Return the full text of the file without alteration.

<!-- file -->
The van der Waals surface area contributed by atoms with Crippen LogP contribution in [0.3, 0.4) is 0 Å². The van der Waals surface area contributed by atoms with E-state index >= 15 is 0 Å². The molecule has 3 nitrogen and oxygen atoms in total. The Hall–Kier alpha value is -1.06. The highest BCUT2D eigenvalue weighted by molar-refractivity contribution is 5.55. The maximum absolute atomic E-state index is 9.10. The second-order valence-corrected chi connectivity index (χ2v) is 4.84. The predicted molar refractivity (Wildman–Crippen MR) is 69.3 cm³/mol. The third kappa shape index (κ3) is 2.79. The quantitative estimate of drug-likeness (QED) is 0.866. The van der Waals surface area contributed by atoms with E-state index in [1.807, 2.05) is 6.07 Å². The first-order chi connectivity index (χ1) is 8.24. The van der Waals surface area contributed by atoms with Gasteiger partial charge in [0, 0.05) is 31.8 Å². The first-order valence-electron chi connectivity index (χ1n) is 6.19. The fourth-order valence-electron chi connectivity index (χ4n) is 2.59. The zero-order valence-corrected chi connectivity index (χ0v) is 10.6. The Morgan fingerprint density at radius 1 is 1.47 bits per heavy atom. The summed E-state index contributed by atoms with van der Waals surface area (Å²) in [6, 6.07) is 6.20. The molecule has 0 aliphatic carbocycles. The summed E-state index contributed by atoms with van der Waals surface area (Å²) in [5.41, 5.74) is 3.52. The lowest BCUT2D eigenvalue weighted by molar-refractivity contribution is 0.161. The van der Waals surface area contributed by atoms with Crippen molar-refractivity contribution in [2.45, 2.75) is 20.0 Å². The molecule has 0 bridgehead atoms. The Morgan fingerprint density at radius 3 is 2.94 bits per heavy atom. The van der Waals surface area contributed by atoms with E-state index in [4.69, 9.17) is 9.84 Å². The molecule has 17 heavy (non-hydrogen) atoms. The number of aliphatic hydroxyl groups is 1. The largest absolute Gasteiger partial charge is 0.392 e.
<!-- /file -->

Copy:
The van der Waals surface area contributed by atoms with Crippen LogP contribution in [0.3, 0.4) is 0 Å². The van der Waals surface area contributed by atoms with E-state index >= 15 is 0 Å². The molecule has 3 nitrogen and oxygen atoms in total. The Hall–Kier alpha value is -1.06. The highest BCUT2D eigenvalue weighted by molar-refractivity contribution is 5.55. The maximum absolute atomic E-state index is 9.10. The second-order valence-corrected chi connectivity index (χ2v) is 4.84. The predicted molar refractivity (Wildman–Crippen MR) is 69.3 cm³/mol. The third kappa shape index (κ3) is 2.79. The quantitative estimate of drug-likeness (QED) is 0.866. The van der Waals surface area contributed by atoms with E-state index in [1.807, 2.05) is 6.07 Å². The first-order chi connectivity index (χ1) is 8.24. The van der Waals surface area contributed by atoms with Gasteiger partial charge in [0, 0.05) is 31.8 Å². The first-order valence-electron chi connectivity index (χ1n) is 6.19. The fourth-order valence-electron chi connectivity index (χ4n) is 2.59. The zero-order valence-corrected chi connectivity index (χ0v) is 10.6. The Morgan fingerprint density at radius 1 is 1.47 bits per heavy atom. The summed E-state index contributed by atoms with van der Waals surface area (Å²) in [6, 6.07) is 6.20. The molecule has 0 aliphatic carbocycles. The summed E-state index contributed by atoms with van der Waals surface area (Å²) in [5.41, 5.74) is 3.52. The lowest BCUT2D eigenvalue weighted by molar-refractivity contribution is 0.161. The van der Waals surface area contributed by atoms with Crippen molar-refractivity contribution in [2.45, 2.75) is 20.0 Å². The molecule has 0 bridgehead atoms. The Morgan fingerprint density at radius 3 is 2.94 bits per heavy atom. The van der Waals surface area contributed by atoms with E-state index in [4.69, 9.17) is 9.84 Å². The molecule has 17 heavy (non-hydrogen) atoms. The number of aliphatic hydroxyl groups is 1. The largest absolute Gasteiger partial charge is 0.392 e.